RV418 in A minor does not appear to have been destined for the Pietà. One infers this from the fact that bibliographical features such as paper type link it to three other cello concertos: RV410, 414 and 419. Works written for the figlie di coro of the Pietà were normally composed singly. When we encounter groups of similar works in autograph manuscript with bibliographical connections, the suspicion always arises that they originally formed a commissioned group. Connoisseurs of Vivaldi’s cello sonatas will recognize the similarity of the opening theme of the first movement of RV418 to that of the sonata RV43, which dates from the mid-1720s. The slow movement in this concerto belongs to one of Vivaldi’s favourite types: the ‘framed’ solo. The ritornellos at either end of this movement are richly scored and attractive in their own right, but attention focuses on the extended solo separating them. Note, finally, in the outer movements of this concerto the sophisticated use of the orchestra in accompaniment to the solo.

from notes by Michael Talbot © 2006

RV418, en la mineur ne semble pas avoir été destiné à la Pietà, comme nous le laissent supposer plusieurs caractéristiques bibliographiques (tel le type de papier) le rattachant à trois autres concertos pour violoncelle: RV410, 414 et 419. Les œuvres dévolues aux figlie di coro de la Pietà étaient habituellement composées à part. Quand, dans un manuscrit autographe, des groupes de pièces similaires présentent des connexions bibliographiques, on subodore toujours qu’ils formaient, à l’origine, une commande. Les connaisseurs des sonates pour violoncelle de Vivaldi reconnaîtront la similitude entre les thèmes d’ouverture du premier mouvement de RV418 et de la sonate RV43, qui date des années 1725. Le mouvement lent de ce concerto appartient à l’un des types préférés de Vivaldi: le solo «encadré». Les ritornellos placés à chaque extrémité de ce mouvement offrent une écriture riche et séduisante, mais l’attention se focalise sur le long solo qui les sépare. Notez enfin, dans les mouvements extrêmes, l’usage sophistiqué de l’orchestre en accompagnement du solo.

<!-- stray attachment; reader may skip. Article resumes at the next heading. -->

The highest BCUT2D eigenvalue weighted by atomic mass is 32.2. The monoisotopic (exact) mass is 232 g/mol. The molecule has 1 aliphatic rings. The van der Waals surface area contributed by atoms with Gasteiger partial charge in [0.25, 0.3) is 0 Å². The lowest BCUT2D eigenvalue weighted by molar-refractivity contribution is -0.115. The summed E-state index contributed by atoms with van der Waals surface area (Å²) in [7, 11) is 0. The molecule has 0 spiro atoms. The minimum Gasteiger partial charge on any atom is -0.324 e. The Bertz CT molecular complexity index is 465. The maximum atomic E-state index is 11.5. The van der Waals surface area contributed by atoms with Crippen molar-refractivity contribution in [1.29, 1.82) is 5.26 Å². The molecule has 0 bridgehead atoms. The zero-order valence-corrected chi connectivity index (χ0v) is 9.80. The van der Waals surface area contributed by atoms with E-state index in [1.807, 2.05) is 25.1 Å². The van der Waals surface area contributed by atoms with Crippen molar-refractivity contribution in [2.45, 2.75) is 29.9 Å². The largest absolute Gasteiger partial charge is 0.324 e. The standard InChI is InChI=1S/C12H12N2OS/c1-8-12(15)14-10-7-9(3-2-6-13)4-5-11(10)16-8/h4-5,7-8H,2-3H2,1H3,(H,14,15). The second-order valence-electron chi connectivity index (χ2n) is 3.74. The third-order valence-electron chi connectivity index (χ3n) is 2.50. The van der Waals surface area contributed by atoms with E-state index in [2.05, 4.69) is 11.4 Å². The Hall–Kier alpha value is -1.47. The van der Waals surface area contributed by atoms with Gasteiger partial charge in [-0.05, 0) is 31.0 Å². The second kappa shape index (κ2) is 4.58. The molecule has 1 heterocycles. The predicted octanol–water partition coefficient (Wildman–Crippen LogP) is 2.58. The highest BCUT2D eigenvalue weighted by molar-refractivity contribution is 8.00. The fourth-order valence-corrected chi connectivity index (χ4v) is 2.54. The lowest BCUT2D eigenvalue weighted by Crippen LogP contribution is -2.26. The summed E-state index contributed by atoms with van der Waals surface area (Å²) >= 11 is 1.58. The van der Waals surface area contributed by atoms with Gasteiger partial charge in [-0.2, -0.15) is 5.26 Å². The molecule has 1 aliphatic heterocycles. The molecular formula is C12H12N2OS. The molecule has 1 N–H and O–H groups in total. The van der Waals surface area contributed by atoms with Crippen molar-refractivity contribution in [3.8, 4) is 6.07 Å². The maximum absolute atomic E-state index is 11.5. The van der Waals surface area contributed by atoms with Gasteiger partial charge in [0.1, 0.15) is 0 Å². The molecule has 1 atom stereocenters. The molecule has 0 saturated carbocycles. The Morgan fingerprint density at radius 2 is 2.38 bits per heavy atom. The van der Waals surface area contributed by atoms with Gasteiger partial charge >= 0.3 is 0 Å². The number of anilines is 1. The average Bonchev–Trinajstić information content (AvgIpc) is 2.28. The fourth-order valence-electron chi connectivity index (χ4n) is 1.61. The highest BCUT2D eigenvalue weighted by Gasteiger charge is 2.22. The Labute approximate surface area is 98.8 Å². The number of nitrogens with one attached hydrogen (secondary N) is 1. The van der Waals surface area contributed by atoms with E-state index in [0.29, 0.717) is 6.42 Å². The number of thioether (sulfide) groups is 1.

extrait des notes rédigées par Michael Talbot © 2006
Français: Hypérion

RV418 in a-Moll scheint nicht für die Pietà komponiert worden zu sein. Das lässt sich daraus schließen, dass es aufgrund seiner bibliographischen Eigenschaften (wie z.B. der Papiertyp) mit drei anderen Cellokonzerten in Verbindung gebracht wird: RV410, 414 und 419. Werke, die für die figlie di coro der Pietà entstanden, wurden normalerweise einzeln komponiert. Bei Gruppen von ähnlichen Werken, die im autographen Manuskript und mit bibliographischen Ähnlichkeiten vorliegen, wird zumeist angenommen, dass es sich um eine ursprünglich in Auftrag gegebene Werkgruppe handelt. Den Kennern von Vivaldis Cellosonaten wird die Ähnlichkeit des Anfangsthemas des ersten Satzes von RV418 mit dem der Sonate RV43 auffallen, die aus der Mitte der 1720er Jahre stammt. Der langsame Satz des Konzerts gehört zu einem der Lieblingstypen Vivaldis—das „eingerahmte“ Solo. Die Ritornelli am Anfang und Ende des Satzes sind üppig besetzt und als solche attraktiv, doch wird die Aufmerksamkeit auf das ausgedehnte Solo dazwischen gelenkt. Außerdem hervorzuheben ist der anspruchsvolle Einsatz des Orchesters in den Außensätzen des Konzerts als Begleitung für den Solisten.

aus dem Begleittext von Michael Talbot © 2006
Deutsch: Viola Scheffel